Donetti returns to the analysis of the drawings in the book’s final chapter, focusing on the corpus of Francesco da Sangallo’s sheets preserved at the Gabinetto Disegni e Stampe degli Uffizi, which illustrates his attempt to define the antiquarian inspirations in an unprecedented monumentalism, well suited to the context of ducal Florence in the mid-16th century. An exemplary case is the famous drawing for the arrangement of the Loggia dei Lanzi in Piazza della Signoria (Uffizi 1683 A), in which he proposed to modernize and, at the same time, to give an antiquarian tone to one of the most significant monuments in Florence. Francesco expressed the same attitude when, at the end of his career, he confronted the two most important Florentine fabbriche: Santa Maria del Fiore — where he was capomaestro from 1537 to 1576 — and Santa Croce, where he worked on behalf of Duke Cosimo I on the bell tower and, together with Giorgio Vasari, on the design of the new altars in the side aisles.
Francesco da Sangallo’s collaboration with Vasari — the two men also produced the ephemeral backdrops for Charles V’s entry into Florence in 1536 and worked together on the reconstruction of the refectory of Monteoliveto in Naples in 1544 — probably extended to the editing of the Vite. Indeed, the first edition of Vasari’s most famous book appeared in 1550 and Francesco da Sangallo was very likely a key source for the compilation of the Vita di Giuliano e Antonio da San Gallo, architetti fiorentini, which contains the famous epigraph ‘Cedite Romani structores, cedite Graii, Artis, Vitruvi tu quoque cede parens. Hetruscos celebrate viros’: these words celebrated the Sangallo brothers as the champions of Tuscan architecture or, literally, as Etruscan heroes who had rescued the art of construction and restored the splendours of Italy’s first antiquity. As Donetti points out, this celebration of the Sangallo family’s legacy is linked to the search for a ‘Tuscan’ style, inspired by the ancient Etruscan model. It is an inquiry that unites the architects depicted around Cosimo I in Vasari’s fresco in the Palazzo Vecchio — a group of artists whose work mediated between Michelangelo’s stunning work at the Sacrestia Nuova (for which Francesco da Sangallo collaborated as a sculptor) and the new monumentality promoted by the Medici in the mid-16th century.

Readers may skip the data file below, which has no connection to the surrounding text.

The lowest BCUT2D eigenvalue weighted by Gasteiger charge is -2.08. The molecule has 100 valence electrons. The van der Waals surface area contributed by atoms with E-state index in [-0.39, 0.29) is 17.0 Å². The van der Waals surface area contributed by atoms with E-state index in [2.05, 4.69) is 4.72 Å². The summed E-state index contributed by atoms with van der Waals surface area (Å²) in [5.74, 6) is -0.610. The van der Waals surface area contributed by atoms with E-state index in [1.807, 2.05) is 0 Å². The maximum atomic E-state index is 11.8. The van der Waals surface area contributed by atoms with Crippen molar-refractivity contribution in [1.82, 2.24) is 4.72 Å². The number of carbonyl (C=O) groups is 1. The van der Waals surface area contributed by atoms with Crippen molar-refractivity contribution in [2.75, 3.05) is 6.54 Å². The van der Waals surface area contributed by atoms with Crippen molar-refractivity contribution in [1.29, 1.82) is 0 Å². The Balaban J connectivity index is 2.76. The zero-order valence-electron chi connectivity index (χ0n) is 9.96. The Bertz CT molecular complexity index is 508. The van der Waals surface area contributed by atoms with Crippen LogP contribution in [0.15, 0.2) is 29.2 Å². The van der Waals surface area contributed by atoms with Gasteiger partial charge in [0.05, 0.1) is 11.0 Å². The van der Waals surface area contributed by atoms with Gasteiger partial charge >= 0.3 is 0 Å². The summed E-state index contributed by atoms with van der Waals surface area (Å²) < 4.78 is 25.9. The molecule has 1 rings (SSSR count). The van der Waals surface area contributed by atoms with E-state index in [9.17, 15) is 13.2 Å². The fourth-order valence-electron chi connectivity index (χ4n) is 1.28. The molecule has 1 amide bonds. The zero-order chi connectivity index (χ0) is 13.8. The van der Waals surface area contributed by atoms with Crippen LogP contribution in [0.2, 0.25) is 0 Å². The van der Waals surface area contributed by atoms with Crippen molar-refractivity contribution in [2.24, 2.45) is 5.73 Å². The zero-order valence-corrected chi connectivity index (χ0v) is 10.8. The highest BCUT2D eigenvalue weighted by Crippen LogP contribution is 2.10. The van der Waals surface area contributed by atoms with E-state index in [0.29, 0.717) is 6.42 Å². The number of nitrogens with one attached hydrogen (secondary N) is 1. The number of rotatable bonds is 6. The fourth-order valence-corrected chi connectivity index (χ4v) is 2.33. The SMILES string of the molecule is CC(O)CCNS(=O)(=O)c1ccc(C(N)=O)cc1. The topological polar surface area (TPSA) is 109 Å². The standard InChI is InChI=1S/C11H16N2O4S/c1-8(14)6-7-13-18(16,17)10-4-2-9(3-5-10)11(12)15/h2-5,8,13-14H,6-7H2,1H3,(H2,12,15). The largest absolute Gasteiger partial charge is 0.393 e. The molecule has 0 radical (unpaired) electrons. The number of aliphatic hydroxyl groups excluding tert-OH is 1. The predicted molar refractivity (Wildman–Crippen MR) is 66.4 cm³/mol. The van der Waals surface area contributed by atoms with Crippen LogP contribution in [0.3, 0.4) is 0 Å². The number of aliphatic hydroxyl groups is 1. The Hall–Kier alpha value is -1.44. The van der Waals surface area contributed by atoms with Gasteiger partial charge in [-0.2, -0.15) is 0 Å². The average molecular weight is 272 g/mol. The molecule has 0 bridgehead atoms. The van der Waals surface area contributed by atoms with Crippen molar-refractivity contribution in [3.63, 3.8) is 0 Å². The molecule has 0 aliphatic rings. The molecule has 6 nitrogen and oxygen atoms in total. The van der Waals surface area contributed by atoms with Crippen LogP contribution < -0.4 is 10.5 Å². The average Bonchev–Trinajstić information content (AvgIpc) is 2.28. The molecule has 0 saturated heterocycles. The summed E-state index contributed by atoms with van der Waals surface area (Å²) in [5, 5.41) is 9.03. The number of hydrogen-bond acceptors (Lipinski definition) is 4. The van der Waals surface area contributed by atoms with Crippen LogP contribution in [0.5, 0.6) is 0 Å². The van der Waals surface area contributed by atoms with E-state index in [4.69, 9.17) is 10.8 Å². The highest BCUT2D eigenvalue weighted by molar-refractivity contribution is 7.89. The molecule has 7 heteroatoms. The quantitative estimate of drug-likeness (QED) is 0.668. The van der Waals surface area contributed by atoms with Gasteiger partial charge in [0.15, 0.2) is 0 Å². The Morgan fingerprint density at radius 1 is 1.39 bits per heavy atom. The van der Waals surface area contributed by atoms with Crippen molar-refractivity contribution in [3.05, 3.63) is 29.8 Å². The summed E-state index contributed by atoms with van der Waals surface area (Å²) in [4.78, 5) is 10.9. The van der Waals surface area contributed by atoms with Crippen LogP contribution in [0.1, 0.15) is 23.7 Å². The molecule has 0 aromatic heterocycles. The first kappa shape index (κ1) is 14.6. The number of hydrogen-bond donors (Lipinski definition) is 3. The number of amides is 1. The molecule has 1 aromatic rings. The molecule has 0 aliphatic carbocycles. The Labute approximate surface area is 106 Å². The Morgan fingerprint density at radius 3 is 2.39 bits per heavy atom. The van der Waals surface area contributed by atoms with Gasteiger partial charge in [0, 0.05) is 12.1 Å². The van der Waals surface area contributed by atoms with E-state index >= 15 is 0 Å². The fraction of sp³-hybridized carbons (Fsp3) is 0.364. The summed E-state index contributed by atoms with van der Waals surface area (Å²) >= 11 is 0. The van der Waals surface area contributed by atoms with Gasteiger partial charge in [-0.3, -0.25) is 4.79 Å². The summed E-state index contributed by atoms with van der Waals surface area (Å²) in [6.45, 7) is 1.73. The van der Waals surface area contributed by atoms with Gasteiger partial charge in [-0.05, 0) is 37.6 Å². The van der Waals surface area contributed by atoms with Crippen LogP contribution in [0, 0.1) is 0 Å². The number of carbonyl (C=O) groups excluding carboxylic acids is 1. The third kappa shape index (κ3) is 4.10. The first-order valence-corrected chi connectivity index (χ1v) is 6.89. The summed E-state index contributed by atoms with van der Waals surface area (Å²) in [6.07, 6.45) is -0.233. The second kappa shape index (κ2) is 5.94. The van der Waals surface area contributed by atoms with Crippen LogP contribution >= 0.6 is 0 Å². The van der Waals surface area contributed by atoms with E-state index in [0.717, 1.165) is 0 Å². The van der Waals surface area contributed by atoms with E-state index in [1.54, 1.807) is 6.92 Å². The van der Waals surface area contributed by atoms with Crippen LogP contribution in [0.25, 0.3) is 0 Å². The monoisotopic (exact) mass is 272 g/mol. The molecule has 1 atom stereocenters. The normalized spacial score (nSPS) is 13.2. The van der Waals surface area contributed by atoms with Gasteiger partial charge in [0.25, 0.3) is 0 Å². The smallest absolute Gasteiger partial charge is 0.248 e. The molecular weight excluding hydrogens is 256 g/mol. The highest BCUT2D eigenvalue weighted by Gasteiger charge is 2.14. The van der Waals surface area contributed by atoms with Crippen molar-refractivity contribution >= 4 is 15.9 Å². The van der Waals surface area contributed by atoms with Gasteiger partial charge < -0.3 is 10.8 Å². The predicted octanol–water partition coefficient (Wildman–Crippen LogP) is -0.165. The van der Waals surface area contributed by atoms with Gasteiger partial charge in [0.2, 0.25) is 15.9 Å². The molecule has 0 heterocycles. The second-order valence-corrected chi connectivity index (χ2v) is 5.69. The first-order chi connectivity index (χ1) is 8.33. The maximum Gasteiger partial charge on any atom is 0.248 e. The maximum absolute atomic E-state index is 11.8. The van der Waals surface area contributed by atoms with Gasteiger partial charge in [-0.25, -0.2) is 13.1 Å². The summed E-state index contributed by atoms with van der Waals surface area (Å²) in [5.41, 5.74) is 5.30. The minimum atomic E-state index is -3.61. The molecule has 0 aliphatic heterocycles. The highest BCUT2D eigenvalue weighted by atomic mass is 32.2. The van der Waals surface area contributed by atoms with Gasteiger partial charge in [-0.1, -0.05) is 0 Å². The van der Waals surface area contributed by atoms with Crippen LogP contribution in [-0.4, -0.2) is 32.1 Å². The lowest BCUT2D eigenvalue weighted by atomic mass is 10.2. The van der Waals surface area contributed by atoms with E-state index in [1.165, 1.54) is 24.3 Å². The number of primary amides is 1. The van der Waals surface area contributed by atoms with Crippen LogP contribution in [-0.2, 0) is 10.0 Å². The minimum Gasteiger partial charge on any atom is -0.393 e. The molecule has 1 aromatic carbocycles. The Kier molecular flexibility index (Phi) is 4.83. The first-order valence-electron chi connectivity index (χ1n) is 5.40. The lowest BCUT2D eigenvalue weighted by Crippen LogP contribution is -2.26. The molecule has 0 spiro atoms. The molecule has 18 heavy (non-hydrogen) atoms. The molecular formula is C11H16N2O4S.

Thanks to a scrupulous documentary survey, a profound analytical ability, and a cross-disciplinary approach, Donetti’s book — as the title suggests — narrates the history of a ‘total artist’, Francesco da Sangallo, as well as the history of the Florentine and Tuscan 16th-century architecture and its search for an identity between tradition and classicism.